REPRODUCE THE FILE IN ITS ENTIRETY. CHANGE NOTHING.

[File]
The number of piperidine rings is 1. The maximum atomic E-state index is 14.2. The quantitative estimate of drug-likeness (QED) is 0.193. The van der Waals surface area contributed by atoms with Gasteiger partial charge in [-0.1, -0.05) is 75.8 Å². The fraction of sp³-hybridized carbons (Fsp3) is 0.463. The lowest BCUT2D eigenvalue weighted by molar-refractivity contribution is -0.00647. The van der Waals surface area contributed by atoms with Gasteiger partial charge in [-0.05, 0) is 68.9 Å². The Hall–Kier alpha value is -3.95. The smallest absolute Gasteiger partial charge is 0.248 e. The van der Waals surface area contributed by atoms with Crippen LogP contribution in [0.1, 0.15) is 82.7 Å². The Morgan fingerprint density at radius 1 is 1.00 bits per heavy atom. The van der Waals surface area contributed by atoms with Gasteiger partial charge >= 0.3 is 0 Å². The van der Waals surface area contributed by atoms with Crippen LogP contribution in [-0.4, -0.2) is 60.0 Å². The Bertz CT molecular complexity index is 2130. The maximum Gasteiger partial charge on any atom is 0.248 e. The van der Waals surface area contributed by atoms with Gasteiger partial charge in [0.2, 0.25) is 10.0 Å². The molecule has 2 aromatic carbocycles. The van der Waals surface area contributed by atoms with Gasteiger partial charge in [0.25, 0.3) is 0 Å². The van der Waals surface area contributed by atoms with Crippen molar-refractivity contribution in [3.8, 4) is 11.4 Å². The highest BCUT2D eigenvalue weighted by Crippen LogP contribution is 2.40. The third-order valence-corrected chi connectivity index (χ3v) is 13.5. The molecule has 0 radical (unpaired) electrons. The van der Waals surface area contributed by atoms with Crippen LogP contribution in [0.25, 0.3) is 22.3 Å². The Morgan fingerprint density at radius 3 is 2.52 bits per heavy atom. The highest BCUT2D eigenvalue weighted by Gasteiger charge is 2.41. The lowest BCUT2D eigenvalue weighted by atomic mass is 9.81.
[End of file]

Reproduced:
The number of piperidine rings is 1. The maximum atomic E-state index is 14.2. The quantitative estimate of drug-likeness (QED) is 0.193. The van der Waals surface area contributed by atoms with Gasteiger partial charge in [-0.1, -0.05) is 75.8 Å². The fraction of sp³-hybridized carbons (Fsp3) is 0.463. The lowest BCUT2D eigenvalue weighted by molar-refractivity contribution is -0.00647. The van der Waals surface area contributed by atoms with Gasteiger partial charge in [-0.05, 0) is 68.9 Å². The Hall–Kier alpha value is -3.95. The smallest absolute Gasteiger partial charge is 0.248 e. The van der Waals surface area contributed by atoms with Crippen LogP contribution in [0.1, 0.15) is 82.7 Å². The Morgan fingerprint density at radius 1 is 1.00 bits per heavy atom. The van der Waals surface area contributed by atoms with Gasteiger partial charge >= 0.3 is 0 Å². The van der Waals surface area contributed by atoms with Crippen LogP contribution in [-0.4, -0.2) is 60.0 Å². The Bertz CT molecular complexity index is 2130. The maximum Gasteiger partial charge on any atom is 0.248 e. The van der Waals surface area contributed by atoms with Gasteiger partial charge in [0.2, 0.25) is 10.0 Å². The molecule has 2 aromatic carbocycles. The van der Waals surface area contributed by atoms with Gasteiger partial charge in [0.25, 0.3) is 0 Å². The van der Waals surface area contributed by atoms with Crippen molar-refractivity contribution in [3.8, 4) is 11.4 Å². The highest BCUT2D eigenvalue weighted by Crippen LogP contribution is 2.40. The third-order valence-corrected chi connectivity index (χ3v) is 13.5. The molecule has 0 radical (unpaired) electrons. The van der Waals surface area contributed by atoms with Crippen LogP contribution in [0.25, 0.3) is 22.3 Å². The Morgan fingerprint density at radius 3 is 2.52 bits per heavy atom. The highest BCUT2D eigenvalue weighted by Gasteiger charge is 2.41. The lowest BCUT2D eigenvalue weighted by atomic mass is 9.81.